The prototype was ready in early 1968. It could carry 56 rounds, 10 in ready racks and 46 in a new armored and fireproof rack in the hull. A Fire Control System (FCS) and a computerized optical sight were also added.

The vehicle’s range was increased from 160 to 400 km (60% more) according to the tests carried out in 1968.

An M47 Patton rearmed with the 105 mm L7 cannon at the OTO-Melara factory of La Spezia, North Italy, early ‘70s. Source: OTO Melara

Marconi prototype version

Starting in 1969, Marconi also produced an upgraded version, only a prototype was built, mostly with regards to the firing systems. It added a brand new fire control system and sights and replaced the original stereoscopic rangefinder with a more efficient one made in Italy.

It was also proposed to transform the tank into a Self-Propelled Anti-Aircraft Gun (SPAAG). An Armored Recovery Vehicle (ARV) version was also proposed later, re-engined with the 525 hp General Motors 12V-71T diesel, but this was not a success.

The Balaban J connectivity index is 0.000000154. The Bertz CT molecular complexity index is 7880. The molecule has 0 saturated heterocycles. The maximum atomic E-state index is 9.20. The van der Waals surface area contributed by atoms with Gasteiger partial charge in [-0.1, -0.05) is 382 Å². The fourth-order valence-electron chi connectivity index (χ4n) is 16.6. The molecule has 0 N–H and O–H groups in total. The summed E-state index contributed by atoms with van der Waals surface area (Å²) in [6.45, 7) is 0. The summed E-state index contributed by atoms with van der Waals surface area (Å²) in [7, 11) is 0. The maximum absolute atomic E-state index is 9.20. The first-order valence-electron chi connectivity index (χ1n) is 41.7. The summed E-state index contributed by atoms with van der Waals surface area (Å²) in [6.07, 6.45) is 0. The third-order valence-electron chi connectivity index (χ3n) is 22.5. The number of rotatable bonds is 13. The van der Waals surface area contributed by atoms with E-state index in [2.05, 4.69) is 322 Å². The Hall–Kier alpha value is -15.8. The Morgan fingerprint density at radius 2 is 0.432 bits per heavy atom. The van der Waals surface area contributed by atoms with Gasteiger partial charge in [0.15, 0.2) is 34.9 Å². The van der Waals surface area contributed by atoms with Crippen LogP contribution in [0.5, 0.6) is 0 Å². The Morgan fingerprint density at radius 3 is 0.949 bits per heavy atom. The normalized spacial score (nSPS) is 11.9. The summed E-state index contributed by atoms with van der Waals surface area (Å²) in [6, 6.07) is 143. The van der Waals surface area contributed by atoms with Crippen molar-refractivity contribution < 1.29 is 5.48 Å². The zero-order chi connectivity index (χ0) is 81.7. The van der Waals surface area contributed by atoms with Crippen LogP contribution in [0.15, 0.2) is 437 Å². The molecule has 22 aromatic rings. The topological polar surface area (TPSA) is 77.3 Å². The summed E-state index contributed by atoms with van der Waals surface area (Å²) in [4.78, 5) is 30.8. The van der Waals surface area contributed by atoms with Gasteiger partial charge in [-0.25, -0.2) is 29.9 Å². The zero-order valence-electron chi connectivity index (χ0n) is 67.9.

Other prototypes

In 1967, three other factories proposed an engine upgrade of the M47. These were the FIAT Military Vehicles company with a Continental engine, the ISI Company with an MTU MB 838 CaM 500, 10-cylinder multi-fuel with a power of 820 hp, the same engine of the Leopard 1, and the Servizio Tecnico di Motorizzazione with an unidentified diesel engine.

Astra also presented upgrade projects for the turret and for the gun elevation mechanisms.

During 1968, all the four upgrade versions were homologated and presented to the Italian Army, which submitted them to rigorous trials to test the efficiency of the new engines and the stress on the frame from the 105 mm cannon gun in the OTO version.

On October 10th of the same year, the OTO prototype with the 105/52 cannon was presented to the Pakistani and Spanish delegations. Both armies wanted to modernize the M47 Pattons in service in their countries and were invited by OTO Melara in the hope of finding buyers. During the tests, the vehicle reached a maximum speed of 73 km/h and hit targets over 4,500 m away. The performance, however, did not achieve the desired results of the two delegations, which did not order any vehicles.